NORRIS P. JOHNSON.................... Assistant Manager
Department Managers
Advertising ................................. Vernon Bishop
Advertising Contracts.........................Harry R. Begley
Advertising Service ............................ Byron C. Vedder
Publications...............................William T. Brown
Accounts..................................Richard Stratemeir
Women's Business Manager ..a.........Ann W. Vernor

Strauss' "4osenkaviier" .. ............ Grainger
The Arkansas Traveller.. ......David Guon
Old Fiddler's Breakdown
MOZART: Eine Kleine Nachtmusik: Serenade for
orchestra in four movements: played by Bruno
Walter and a British Symphony Orchestra; on
Columbia Records- Nos. 68016-68017.
On a single one of the days in the year 1787-the
year of 'Don Giovanni"-Mozart wrote 'this little
evening music'. 'A few years before, he had written
his father that the Salzburg musicians planned to
play several serenades 'by torchlight in the squares
of the city. These four little pieces, then, are 'social'
art-written with the intention of pleasing, of pleas-
ing immediately. As such, they are 'illustrative of
the external demands which conditioned the use of
music in the Haydn-Mozart period even when the
intentions in composing were more complex-if they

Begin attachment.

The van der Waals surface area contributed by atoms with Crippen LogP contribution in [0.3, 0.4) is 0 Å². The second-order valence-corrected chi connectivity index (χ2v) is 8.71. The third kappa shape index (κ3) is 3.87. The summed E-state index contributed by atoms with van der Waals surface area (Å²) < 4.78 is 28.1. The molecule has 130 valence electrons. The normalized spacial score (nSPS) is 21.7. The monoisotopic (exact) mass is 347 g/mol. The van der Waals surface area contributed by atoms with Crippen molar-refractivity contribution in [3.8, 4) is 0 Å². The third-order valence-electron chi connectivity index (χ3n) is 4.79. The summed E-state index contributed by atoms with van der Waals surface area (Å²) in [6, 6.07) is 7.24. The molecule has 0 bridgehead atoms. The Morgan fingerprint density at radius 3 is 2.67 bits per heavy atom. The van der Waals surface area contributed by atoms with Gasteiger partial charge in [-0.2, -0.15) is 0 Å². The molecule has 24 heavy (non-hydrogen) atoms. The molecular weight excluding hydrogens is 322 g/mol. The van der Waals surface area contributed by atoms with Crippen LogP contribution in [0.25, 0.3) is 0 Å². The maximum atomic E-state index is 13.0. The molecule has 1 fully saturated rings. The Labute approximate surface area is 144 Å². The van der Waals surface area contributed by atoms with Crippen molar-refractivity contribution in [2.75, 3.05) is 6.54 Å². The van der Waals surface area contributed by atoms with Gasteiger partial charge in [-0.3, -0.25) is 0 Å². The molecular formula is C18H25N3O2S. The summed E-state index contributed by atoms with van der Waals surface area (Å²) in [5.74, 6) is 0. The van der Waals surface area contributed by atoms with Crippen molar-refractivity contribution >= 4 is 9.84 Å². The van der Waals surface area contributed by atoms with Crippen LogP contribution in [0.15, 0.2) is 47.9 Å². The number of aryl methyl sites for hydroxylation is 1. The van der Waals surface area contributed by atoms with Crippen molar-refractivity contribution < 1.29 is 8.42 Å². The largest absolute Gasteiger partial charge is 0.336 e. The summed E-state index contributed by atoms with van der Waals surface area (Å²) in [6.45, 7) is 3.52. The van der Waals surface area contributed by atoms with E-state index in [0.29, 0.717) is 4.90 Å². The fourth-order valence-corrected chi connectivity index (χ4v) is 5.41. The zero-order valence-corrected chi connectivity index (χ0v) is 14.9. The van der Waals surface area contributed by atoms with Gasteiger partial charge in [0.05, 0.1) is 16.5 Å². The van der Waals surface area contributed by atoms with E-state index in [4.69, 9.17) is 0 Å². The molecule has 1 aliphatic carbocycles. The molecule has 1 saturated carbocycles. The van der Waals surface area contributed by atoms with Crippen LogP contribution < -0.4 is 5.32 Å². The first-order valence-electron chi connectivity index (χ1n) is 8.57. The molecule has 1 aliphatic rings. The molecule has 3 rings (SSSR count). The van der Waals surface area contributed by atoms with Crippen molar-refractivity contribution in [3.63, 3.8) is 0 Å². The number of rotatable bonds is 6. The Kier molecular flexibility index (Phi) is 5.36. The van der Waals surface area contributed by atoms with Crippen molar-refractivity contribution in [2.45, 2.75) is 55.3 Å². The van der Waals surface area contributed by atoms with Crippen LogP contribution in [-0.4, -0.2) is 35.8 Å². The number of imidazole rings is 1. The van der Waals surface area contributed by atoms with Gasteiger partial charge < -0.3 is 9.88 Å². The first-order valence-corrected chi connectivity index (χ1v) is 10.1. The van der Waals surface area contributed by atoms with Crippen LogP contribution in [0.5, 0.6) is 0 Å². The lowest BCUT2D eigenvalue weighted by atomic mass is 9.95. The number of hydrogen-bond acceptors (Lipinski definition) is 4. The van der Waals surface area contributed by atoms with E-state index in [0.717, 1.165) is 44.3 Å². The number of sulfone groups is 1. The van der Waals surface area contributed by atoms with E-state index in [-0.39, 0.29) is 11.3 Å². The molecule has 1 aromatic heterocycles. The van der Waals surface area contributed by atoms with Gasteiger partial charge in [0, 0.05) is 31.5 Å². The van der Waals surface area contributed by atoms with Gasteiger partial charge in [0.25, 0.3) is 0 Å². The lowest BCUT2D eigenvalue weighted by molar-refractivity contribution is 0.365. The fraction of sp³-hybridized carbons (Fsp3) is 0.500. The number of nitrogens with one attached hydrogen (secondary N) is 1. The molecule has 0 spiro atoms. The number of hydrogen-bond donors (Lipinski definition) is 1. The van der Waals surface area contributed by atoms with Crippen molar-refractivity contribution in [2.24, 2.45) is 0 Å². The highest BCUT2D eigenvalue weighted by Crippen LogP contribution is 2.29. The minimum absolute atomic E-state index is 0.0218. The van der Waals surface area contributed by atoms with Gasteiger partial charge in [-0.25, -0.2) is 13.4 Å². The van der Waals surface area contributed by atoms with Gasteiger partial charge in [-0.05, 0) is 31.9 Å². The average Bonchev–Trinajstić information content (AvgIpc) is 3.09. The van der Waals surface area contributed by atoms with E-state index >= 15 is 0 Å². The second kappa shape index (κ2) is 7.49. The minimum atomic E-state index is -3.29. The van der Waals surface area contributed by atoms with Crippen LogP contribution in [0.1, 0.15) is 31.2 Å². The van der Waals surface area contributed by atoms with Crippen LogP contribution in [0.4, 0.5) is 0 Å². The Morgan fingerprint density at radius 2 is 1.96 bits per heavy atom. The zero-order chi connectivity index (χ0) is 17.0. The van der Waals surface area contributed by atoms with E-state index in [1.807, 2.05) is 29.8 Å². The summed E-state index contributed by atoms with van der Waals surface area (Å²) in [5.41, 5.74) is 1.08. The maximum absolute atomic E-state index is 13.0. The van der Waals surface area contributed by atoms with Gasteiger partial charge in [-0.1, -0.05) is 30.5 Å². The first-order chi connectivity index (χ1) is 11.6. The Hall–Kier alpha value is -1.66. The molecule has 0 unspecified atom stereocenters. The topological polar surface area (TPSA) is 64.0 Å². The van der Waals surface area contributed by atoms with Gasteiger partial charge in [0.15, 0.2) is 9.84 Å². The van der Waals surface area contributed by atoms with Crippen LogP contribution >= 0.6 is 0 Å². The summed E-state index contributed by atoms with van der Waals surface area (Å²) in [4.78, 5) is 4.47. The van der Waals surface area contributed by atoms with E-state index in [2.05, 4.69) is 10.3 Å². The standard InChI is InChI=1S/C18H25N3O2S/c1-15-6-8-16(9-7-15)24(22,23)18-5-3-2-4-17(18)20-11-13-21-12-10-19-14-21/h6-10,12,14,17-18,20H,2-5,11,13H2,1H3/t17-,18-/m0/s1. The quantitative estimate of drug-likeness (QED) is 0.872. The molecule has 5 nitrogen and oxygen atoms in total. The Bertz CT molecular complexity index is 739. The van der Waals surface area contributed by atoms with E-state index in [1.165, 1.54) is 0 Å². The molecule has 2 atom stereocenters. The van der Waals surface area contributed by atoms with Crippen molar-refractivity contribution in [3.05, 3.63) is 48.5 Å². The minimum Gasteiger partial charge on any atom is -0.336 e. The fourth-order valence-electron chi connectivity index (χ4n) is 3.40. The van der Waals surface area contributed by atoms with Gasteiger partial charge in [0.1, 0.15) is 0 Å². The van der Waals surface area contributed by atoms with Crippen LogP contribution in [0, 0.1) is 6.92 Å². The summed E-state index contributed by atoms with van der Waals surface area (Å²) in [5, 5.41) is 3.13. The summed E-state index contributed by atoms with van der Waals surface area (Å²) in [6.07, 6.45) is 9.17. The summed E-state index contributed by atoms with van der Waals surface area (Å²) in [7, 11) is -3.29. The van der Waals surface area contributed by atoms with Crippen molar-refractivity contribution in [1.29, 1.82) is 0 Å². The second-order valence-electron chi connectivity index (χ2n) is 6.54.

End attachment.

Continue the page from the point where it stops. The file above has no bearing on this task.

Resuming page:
ever were.
Evidently the people of Salzburg liked neatness
and balance. The opening allegro is gay (because
Mozart achieves continuity Jkith such incredible
ease). But the melodies-the material which flows
so smoothly-are all stated in temporal spans which
were fixed and familiar (which reans that the gaiety.
can never be tumultuous, irreptessible or insistent).
The gaiety is, so to speak, adjudicated. Similarly, in
the Romance, there is a pleasant, good-natured, in-
telligent approach to the problem of 'sentiment'.
Sweet melodies testify honestly that 'sentiment' is
present in Salzburg; but the simplicity of statement
and development prevent sentiment' from 'thicken-
ing' into undue prominence in the lives of the peoa
ple of Salzburg. The sentiment is, so to speak, ad-
udicated. In such ways does this 'little night mu-
sic' suggest a period when the 'taste of the people'